Ancestry Now Divides Your Matches by Parent

Even if you haven’t been carefully assigning sides and relationships to your DNA matches, Ancestry will now try to assign sides for you! As with the recent Sideview feature (click here for that blog post), it uses Parent 1 and Parent 2. However you can use the blue Edit Parent link to change them to Paternal and Maternal, if you can figure out from the matches or communities which is which.



If you click on DNA Matches in the DNA menu as shown above you go to a new page like the one for my matches that I show here (click it for a larger version). It separates your matches into parent 1 and parent 2 (or maternal and paternal if you have assigned those) plus Both sides and Unassigned. Newer matches since April will always be unassigned, as well as ones it cannot figure out (click here for Ancestry’s explanation). You can see more surnames or communities by clicking on the blue View more in each panel. Clicking on All matches in the top menu bar will take you to the usual match page but now each match will have a side, both sides or unassigned listed underneath their relationship in the list. There are a few examples below. You can click on By parent to get back to this interesting new page. Clicking View matches in the first box for Parent 1 or any designation will show you your match list with matches from just that side.

I had delayed blogging about this fun feature because it was initially buggy and they took it down briefly. Also it is still in Beta test, so perhaps not everyone has it yet. Sadly there are still a few problems, so take your results with a grain of salt. Not surprisingly, people from endogamous populations are mainly out of luck with this new tool.

If you have already assigned a side, there will be a little circled i next to that side in your match list. If Ancestry disagrees with you, that label and the i will show as red and you can click on it to get a popup (also shown below) where you can change it. Strangely, it incorrectly questions my both sides designation for my full brother (proven by FIRs and his match with my Dad) as follows.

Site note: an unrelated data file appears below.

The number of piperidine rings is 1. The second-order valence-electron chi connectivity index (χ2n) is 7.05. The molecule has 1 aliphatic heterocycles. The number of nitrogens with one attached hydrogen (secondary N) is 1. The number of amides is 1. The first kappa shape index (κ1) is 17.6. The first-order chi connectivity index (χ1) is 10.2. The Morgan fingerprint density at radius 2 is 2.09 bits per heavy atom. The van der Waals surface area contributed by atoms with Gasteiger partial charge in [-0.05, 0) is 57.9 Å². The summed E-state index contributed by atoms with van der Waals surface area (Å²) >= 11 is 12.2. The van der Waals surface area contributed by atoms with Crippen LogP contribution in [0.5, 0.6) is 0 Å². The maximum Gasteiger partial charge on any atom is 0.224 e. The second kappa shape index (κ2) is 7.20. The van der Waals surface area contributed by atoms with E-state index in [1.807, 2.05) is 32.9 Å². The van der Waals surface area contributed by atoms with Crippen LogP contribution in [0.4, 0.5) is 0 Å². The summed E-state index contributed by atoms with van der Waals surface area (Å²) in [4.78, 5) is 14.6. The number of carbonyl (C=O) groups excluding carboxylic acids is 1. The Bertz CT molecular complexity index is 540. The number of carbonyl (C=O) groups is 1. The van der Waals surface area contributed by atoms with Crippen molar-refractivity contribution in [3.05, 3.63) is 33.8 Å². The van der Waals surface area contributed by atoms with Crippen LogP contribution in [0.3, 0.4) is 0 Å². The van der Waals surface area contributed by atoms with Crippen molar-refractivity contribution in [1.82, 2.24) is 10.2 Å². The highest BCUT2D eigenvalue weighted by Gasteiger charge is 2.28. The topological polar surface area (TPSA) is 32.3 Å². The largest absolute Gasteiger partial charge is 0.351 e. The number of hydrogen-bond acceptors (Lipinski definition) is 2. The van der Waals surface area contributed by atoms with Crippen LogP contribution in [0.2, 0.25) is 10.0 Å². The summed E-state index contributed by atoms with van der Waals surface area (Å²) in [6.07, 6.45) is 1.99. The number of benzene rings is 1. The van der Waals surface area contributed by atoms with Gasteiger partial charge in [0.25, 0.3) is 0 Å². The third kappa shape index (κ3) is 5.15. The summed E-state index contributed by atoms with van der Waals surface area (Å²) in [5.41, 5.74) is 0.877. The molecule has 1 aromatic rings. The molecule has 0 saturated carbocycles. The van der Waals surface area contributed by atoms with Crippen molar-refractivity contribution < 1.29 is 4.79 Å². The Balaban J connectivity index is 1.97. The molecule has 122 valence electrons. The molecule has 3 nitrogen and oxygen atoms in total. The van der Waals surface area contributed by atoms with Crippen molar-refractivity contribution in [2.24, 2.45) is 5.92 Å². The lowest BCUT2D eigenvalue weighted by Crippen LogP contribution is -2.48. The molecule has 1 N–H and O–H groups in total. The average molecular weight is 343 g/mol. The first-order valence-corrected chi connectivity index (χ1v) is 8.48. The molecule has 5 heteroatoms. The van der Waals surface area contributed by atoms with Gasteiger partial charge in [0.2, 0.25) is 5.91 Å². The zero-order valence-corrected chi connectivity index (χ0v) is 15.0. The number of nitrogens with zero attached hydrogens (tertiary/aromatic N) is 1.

Since I have about a hundred people I have helped who have shared their DNA with me, I checked all of them with siblings. Only one other was wrong. However here is an example of a case where the daughter is listed as not related on both sides, which is clearly impossible:

As with the SideView feature, this is very useful when your parents are from different ethnic groups. It makes it easy to separate your matches by side which could be a boon for unknown parentage cases.

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11 thoughts on “Ancestry Now Divides Your Matches by Parent

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  1. Three of my kits have the new beta parent determination and two do not….it’s been over two months since most people in my area have the new feature.
    If I read your blog and understand what you said, Ancestry will not be including matches since April 2022
    Thanks for the update

  2. I just identified a paternal 3C1R who is a new tester on the unidentified list. Will my adding such proven relationships help Ancestry in any way? Also have done it for a Norwegian third cousin on my grandfather’s Tallaksen line.

  3. Thanks for this helpful write-up. I just had a look at the feature and it looks good – accurate for my matches. When I first saw “both sides” I thought it was incorrect because my parents came from totally different populations. Then I had a good laugh at myself when I saw the “both side” matches are my children and my sister. Well yes, of course that is correct! I’m looking forward to using this feature to investigate some of my more obscure matches.

  4. Hi Kitty, yes to the strangeness of being only a parent 1 match to my mother, while my full sister (and half sisters) all show as matching to both sides of my mother! It is a strange feeling, especially when most of the closest dna matches to my mother all show as unassigned, and I know for a fact, that most of them tested way before April, in some cases, years before. There seems to be a huge mixup happening with my dna matches, as well as with my mother’s matches. And oddly, my dna-proven half-uncle, that we thought was a full brother to my mother before dna testing, shows as matching to both of sides of her dna, but I do not! Tis a puzzlement! I am completely in the dark as to how to proceed figuring out who her parent 1 and parent 2 are .

  5. Kitty, I have a question about New England inbreeding that is not connected to these posts. Is it OK if I ask it here? Bill

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